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Federal government releases National Pain Strategy

The federal government’s Department of Health and Human Services today released a National Pain Strategy (link to .pdf) that makes a series of recommendations for improving the quality of care for people in pain.

Millions of Americans suffer from chronic pain, and most are treated, or sometimes not treated, through visits to primary care physicians - the majority of whom lack expertise in pain management. Pain imposes significant burdens not only on patients in pain, but on families and employers, incurring heavy economic burdens on all.

The National Pain Strategy is intended to transform both the treatment of pain and the training of those who care for those in pain, according to Stanford Medicine’s Sean Mackey, MD, PhD, who co-chaired the committee that produced the National Pain Strategy report.

“We know that people living with chronic pain often go without adequate care. This is a way to move forward and to help transform pain care,” Mackey, chief of the Division of Pain Medicine, told me this morning.

As outlined in a release, other major goals of the National Pain Strategy are to document how many people are living with chronic pain and how much pain they suffer; to increase public awareness of how pervasive chronic pain is; reduce the stigma associated with chronic pain; to educate the public about both the benefits and risks of opioid pain medications; and to also educate health care providers.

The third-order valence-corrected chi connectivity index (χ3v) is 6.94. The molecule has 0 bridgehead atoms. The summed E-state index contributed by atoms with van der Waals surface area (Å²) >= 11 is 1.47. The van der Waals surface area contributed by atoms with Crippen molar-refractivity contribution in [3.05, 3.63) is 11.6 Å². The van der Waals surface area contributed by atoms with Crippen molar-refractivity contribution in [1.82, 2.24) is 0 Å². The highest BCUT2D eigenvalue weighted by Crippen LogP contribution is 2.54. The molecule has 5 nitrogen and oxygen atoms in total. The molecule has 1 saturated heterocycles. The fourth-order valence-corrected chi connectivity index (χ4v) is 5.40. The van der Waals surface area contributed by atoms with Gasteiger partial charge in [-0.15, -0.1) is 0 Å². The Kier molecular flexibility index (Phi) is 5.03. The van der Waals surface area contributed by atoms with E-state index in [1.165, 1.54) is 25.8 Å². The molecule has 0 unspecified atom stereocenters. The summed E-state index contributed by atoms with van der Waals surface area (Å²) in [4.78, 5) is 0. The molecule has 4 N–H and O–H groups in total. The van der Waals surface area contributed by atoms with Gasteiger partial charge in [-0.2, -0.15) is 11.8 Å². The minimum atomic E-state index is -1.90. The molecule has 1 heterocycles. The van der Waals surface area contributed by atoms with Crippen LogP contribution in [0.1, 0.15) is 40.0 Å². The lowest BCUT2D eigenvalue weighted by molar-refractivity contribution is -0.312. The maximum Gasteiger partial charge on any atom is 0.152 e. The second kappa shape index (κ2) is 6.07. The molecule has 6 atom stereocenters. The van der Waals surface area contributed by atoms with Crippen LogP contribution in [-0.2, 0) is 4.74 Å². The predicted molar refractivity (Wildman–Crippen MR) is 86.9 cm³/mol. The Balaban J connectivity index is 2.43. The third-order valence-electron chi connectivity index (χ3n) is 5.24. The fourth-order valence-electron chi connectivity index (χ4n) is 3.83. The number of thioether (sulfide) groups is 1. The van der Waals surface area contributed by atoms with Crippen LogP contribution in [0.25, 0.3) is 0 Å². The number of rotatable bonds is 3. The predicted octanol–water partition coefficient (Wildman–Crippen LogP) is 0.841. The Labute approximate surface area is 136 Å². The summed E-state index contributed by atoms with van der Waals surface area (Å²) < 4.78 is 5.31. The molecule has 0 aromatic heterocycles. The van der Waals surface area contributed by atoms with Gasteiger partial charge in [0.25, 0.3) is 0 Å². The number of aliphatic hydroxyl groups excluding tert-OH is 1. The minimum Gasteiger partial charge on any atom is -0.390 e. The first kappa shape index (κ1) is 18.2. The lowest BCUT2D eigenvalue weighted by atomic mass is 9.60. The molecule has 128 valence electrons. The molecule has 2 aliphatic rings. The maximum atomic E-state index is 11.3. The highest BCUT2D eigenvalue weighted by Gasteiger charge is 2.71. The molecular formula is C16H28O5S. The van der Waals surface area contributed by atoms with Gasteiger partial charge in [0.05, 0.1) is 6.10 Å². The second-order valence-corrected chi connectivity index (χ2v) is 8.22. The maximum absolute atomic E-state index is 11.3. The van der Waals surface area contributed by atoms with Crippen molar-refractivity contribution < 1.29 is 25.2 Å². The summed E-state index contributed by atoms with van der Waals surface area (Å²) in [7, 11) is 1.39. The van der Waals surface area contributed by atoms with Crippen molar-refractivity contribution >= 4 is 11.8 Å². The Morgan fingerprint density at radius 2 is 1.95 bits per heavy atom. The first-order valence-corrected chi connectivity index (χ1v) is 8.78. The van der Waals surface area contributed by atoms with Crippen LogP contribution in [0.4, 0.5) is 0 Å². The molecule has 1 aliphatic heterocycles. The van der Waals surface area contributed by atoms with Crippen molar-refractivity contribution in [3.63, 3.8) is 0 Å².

One reason so many people are in pain, said Mackey, is that we are so much better at keeping people alive after major injuries sustained in war or motor vehicle accidents. More procedures and surgeries and cancer can all leave people suffering with chronic pain.

The new pain strategy takes a precision health approach, emphasizing prevention and population-level thinking and precision of information about both pain and pain management.

Previously: “People are looking for better answers”: A conversation about chronic painStudy: Effects of chronic pain on relationships can lead to emotional distress and National survey reveals extent of Americans living with pain

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